Medicare Part D was associated with reduced hospitalizations, yet little is known whether these effects varied across patients and how Part D was associated with length of stay and inpatient expenditures. We used Medicare claims and the Medicare Current Beneficiary Survey from 2002 to 2010 and an instrumental variables approach. Gaining drug insurance through Part D was associated with a statistically significant 8.0% reduction in likelihood of admission across conditions examined. Reductions were generally greater for younger, healthier, and male individuals. Across all conditions, mean length of stay decreased by 3.2% from a baseline of 5.1 days. Part D was associated with a 3.5% reduction in expenditures per admission, reflecting a decrease of $844 from a mean charge of $24,124 per admission prior to Part D. Thus, Part D was associated with statistically and clinically significant reductions in the probability of admission and length of stay for several common conditions.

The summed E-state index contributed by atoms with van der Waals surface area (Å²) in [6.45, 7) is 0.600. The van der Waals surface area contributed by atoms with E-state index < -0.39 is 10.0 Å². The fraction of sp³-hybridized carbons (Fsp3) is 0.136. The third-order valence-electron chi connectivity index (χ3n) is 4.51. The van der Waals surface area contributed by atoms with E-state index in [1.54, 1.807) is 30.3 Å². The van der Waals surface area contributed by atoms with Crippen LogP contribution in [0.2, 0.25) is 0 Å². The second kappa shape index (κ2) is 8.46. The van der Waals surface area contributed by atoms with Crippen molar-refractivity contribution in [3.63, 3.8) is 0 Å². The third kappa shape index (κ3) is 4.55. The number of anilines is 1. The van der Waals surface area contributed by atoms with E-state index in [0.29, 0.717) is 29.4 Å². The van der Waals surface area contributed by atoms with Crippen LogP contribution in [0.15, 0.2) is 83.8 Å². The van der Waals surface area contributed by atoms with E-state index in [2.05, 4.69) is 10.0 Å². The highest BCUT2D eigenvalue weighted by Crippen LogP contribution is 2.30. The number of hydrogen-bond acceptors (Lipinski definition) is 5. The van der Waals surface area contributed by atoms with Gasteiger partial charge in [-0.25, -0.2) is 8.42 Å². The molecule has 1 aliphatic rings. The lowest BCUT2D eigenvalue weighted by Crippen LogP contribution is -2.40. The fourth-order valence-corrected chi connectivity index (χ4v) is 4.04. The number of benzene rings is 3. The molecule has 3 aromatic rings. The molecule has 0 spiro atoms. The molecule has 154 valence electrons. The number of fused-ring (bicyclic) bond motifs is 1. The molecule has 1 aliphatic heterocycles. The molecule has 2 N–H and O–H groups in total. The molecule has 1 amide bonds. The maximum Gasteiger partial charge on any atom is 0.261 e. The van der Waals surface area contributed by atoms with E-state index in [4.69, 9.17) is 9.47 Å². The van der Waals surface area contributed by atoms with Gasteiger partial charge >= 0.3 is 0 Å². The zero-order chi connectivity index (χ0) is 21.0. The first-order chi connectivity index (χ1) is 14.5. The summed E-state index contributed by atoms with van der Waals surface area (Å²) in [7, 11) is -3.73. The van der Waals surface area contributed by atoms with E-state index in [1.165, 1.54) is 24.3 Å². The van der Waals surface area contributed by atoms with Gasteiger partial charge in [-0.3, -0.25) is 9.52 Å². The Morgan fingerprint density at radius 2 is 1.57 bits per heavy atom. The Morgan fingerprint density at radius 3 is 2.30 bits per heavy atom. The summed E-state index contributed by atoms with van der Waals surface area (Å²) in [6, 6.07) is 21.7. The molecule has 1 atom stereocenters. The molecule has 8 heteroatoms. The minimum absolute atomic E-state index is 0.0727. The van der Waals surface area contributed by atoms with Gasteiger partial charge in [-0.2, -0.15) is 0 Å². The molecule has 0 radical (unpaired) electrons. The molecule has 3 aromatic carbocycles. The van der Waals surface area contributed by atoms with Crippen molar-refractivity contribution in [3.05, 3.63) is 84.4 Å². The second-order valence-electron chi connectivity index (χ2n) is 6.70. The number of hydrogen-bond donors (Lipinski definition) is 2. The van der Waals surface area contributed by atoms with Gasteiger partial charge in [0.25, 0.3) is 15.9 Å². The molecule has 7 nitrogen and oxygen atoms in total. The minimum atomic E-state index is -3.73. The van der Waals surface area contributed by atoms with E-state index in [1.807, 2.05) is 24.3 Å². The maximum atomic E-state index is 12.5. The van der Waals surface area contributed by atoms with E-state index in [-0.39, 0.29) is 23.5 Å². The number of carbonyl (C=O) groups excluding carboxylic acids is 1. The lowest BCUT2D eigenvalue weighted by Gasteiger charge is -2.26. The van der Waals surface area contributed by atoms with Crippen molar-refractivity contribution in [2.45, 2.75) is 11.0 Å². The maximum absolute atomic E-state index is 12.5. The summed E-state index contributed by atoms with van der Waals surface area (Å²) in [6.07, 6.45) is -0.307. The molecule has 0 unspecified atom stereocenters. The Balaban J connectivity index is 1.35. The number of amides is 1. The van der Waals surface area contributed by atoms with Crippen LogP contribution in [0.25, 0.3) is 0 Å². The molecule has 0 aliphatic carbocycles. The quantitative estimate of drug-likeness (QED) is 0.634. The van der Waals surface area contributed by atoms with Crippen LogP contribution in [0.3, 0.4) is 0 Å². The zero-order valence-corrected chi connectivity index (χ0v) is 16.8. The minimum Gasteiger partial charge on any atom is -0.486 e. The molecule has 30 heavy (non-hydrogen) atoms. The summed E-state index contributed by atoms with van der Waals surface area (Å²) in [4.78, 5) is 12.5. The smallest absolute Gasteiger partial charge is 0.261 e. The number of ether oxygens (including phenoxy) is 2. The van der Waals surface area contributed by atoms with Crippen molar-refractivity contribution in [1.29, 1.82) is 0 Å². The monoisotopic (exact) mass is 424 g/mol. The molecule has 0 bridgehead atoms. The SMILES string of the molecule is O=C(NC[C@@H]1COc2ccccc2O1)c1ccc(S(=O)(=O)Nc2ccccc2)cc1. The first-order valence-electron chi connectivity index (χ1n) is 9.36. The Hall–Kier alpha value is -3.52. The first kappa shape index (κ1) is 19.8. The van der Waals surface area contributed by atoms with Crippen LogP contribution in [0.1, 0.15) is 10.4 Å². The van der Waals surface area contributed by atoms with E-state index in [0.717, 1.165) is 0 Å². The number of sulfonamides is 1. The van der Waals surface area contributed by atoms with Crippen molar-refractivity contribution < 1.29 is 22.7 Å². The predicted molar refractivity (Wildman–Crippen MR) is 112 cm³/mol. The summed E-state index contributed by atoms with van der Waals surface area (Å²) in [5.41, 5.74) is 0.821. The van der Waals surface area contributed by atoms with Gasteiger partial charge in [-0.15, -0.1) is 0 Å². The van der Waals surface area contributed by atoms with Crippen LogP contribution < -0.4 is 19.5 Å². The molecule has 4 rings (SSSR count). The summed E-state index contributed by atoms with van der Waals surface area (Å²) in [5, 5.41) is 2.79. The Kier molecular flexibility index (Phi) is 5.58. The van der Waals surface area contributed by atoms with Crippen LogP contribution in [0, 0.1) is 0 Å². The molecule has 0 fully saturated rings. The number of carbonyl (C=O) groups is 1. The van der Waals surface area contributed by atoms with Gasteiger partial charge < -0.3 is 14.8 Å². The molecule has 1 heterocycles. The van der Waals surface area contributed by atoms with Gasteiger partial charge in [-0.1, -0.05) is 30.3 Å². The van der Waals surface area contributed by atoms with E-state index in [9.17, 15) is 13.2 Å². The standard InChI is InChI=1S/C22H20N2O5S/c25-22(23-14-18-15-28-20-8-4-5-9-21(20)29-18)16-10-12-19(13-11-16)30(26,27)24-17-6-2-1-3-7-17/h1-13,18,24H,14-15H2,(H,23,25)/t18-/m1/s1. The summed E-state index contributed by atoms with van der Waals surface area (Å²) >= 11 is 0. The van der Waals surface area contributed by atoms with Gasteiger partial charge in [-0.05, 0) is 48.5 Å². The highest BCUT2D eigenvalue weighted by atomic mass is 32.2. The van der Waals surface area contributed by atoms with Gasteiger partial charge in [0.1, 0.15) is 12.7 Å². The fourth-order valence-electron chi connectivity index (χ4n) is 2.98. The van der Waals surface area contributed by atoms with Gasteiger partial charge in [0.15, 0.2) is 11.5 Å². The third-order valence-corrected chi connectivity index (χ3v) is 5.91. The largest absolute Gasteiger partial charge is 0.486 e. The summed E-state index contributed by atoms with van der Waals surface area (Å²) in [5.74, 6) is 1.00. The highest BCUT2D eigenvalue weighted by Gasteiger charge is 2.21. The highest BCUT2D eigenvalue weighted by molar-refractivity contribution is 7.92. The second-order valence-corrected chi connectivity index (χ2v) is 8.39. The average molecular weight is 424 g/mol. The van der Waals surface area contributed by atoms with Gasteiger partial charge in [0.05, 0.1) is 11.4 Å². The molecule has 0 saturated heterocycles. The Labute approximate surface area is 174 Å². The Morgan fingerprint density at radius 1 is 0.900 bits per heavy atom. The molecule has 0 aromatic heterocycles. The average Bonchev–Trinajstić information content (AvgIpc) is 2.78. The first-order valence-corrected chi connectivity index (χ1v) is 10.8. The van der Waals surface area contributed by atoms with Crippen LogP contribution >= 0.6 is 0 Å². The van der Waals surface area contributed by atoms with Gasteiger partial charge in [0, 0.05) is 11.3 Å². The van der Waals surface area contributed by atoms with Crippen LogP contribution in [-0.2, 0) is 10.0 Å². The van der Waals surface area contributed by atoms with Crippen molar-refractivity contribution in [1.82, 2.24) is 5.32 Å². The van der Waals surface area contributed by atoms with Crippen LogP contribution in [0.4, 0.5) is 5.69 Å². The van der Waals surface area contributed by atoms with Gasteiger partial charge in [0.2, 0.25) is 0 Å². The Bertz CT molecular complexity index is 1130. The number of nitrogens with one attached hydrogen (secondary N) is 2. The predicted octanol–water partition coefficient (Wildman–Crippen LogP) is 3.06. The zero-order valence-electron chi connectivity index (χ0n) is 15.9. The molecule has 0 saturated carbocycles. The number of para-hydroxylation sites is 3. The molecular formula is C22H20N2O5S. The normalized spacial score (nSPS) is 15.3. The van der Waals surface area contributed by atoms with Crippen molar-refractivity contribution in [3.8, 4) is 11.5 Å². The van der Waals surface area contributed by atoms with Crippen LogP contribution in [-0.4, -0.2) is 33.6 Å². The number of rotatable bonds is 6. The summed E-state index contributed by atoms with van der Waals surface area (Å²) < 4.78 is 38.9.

All Science Journal Classification (ASJC) codes
- Health Policy